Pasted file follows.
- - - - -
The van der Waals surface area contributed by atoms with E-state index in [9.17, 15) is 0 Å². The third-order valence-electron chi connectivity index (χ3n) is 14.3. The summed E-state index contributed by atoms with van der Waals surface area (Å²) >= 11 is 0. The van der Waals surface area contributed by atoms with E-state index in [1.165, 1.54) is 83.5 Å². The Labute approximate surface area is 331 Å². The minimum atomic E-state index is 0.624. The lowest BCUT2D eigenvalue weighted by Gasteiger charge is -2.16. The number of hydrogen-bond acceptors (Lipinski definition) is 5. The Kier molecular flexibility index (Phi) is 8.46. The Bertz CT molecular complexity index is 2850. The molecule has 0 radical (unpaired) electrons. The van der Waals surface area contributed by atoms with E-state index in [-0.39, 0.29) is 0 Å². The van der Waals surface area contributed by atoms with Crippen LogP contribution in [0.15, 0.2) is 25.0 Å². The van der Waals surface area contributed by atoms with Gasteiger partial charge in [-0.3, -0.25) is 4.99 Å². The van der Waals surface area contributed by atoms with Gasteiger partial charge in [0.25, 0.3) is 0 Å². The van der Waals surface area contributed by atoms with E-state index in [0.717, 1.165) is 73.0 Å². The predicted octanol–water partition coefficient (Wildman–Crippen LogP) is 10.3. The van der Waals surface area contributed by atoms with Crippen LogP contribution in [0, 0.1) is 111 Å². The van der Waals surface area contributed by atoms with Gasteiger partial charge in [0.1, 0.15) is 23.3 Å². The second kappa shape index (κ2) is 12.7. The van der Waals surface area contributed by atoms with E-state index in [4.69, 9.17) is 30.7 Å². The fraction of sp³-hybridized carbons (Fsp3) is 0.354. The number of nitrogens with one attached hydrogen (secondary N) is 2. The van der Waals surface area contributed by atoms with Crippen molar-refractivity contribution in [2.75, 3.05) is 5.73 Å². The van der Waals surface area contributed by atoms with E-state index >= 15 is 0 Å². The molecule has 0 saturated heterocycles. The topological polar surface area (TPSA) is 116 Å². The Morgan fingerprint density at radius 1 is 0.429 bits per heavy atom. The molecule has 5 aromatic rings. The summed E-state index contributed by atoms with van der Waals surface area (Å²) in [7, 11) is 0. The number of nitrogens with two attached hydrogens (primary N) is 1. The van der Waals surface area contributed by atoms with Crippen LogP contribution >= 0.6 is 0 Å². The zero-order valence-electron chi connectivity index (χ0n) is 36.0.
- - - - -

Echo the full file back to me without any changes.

The van der Waals surface area contributed by atoms with E-state index in [9.17, 15) is 0 Å². The third-order valence-electron chi connectivity index (χ3n) is 14.3. The summed E-state index contributed by atoms with van der Waals surface area (Å²) >= 11 is 0. The van der Waals surface area contributed by atoms with E-state index in [1.165, 1.54) is 83.5 Å². The Labute approximate surface area is 331 Å². The minimum atomic E-state index is 0.624. The lowest BCUT2D eigenvalue weighted by Gasteiger charge is -2.16. The number of hydrogen-bond acceptors (Lipinski definition) is 5. The Kier molecular flexibility index (Phi) is 8.46. The Bertz CT molecular complexity index is 2850. The molecule has 0 radical (unpaired) electrons. The van der Waals surface area contributed by atoms with E-state index in [-0.39, 0.29) is 0 Å². The van der Waals surface area contributed by atoms with Crippen LogP contribution in [0.15, 0.2) is 25.0 Å². The van der Waals surface area contributed by atoms with Gasteiger partial charge in [-0.3, -0.25) is 4.99 Å². The van der Waals surface area contributed by atoms with Gasteiger partial charge in [0.25, 0.3) is 0 Å². The van der Waals surface area contributed by atoms with E-state index in [0.717, 1.165) is 73.0 Å². The predicted octanol–water partition coefficient (Wildman–Crippen LogP) is 10.3. The van der Waals surface area contributed by atoms with Crippen LogP contribution in [0, 0.1) is 111 Å². The van der Waals surface area contributed by atoms with Gasteiger partial charge in [0.1, 0.15) is 23.3 Å². The second kappa shape index (κ2) is 12.7. The van der Waals surface area contributed by atoms with E-state index in [4.69, 9.17) is 30.7 Å². The fraction of sp³-hybridized carbons (Fsp3) is 0.354. The number of nitrogens with one attached hydrogen (secondary N) is 2. The van der Waals surface area contributed by atoms with Crippen molar-refractivity contribution in [2.75, 3.05) is 5.73 Å². The van der Waals surface area contributed by atoms with E-state index >= 15 is 0 Å². The molecule has 0 saturated heterocycles. The topological polar surface area (TPSA) is 116 Å². The Morgan fingerprint density at radius 1 is 0.429 bits per heavy atom. The molecule has 5 aromatic rings. The summed E-state index contributed by atoms with van der Waals surface area (Å²) in [7, 11) is 0. The number of nitrogens with two attached hydrogens (primary N) is 1. The van der Waals surface area contributed by atoms with Crippen LogP contribution >= 0.6 is 0 Å². The zero-order valence-electron chi connectivity index (χ0n) is 36.0.